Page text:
3. Making copies of software in order to repair or maintain machines, provided that the copies used in repairing the machine is destroyed after the repair or maintenance is complete.

The law allows any copies that are created for the above purposes to be transferred when the software is sold, only along with the copy made to prepare them. Adaptations made can not be transferred without permission from the copyright holder.

Reverse engineering

While it is not part of section 117, it is also lawful to reverse engineer software for compatibility purposes. Sec. 103(f) of the DMCA (17 U.S.C. § 1201 (f)) says that a person who is in legal possession of a program, is permitted to reverse-engineer and circumvent its protection against copying if this is necessary in order to achieve "interoperability" - a term broadly covering other devices and programs being able to interact with it, make use of it, and to use and transfer data to and from it, in useful ways. A limited exemption exists that allows the knowledge thus gained to be shared and used for interoperability purposes.

More generally, it has been held that reverse engineering is a fair use.[3] In Sega v. Accolade, the Ninth Circuit held that making copies in the course of reverse engineering is a fair use, when it is the only way to get access to the "ideas and functional elements" in the copyrighted code, and when "there is a legitimate reason for seeking such access."[4]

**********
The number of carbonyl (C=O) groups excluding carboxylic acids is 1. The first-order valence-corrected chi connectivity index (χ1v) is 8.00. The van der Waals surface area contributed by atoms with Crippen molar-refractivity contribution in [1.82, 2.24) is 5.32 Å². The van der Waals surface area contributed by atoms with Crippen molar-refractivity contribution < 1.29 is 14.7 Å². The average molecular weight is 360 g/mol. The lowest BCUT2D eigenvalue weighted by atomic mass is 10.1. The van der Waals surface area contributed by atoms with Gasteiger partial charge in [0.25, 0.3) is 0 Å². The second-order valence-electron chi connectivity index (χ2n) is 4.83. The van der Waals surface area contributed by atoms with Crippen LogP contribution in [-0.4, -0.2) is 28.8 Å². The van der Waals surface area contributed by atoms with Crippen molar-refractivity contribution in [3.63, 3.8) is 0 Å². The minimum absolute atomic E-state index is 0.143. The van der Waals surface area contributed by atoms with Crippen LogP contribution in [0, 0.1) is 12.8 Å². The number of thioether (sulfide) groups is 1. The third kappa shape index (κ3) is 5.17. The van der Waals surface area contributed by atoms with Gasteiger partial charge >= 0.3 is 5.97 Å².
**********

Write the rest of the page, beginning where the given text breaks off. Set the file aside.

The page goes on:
See also


  1. ^ According to Professor Holaar, Digital Law Online: History.§ I.E.1: "There is nothing in the legislative history of the bill that indicates why this change was made. Perhaps the best explanation is that Congress was concerned that people would make copies of software they had rented or borrowed from a public library, where they were rightful possessors during the time they had the software, and then not delete the copies when they return the software to the rental place or library."
  2. ^ For example, in Krause v. Titleserv, Inc., 402 F.3d 119 (2d Cir. 2005), the Second Circuit held that "Congress's decision to reject 'rightful possessor' in favor of 'owner' [did] not indicate an intention to limit the protection of the statute to those possessing formal title." Id. at 123. Rather, "formal title in a program copy is not an absolute prerequisite to qualifying for [shelter under § 117]. Instead, courts should inquire into whether the party exercises sufficient incidents of ownership over a copy of the program to be sensibly considered the owner of the copy for purposes of § 117(a)." Id. at 124. On the other hand, in MAI Systems Corp. v. Peak Computer, Inc., the Ninth Circuit held § 117 inapplicable to a customer because "MAI software licenses [did] not allow for the use or copying of MAI software by third parties such as [repair and maintenance persons]." The court also said: "Since MAI licensed its software, the [] customers [were licensees of MAI and] do not qualify as 'owners' of the software and are not eligible for protection under § 117." Id. at 518 n.5.
  3. ^ The Federal Circuit so held in Atari Games Corp. v. Nintendo of America Inc. (interoperability case).
  4. ^ See also Sony Computer Entertainment, Inc. v. Connectix Corp. (reverse engineering to make emulator).

External links

  • Text of section 117
  • CONTU Final Draft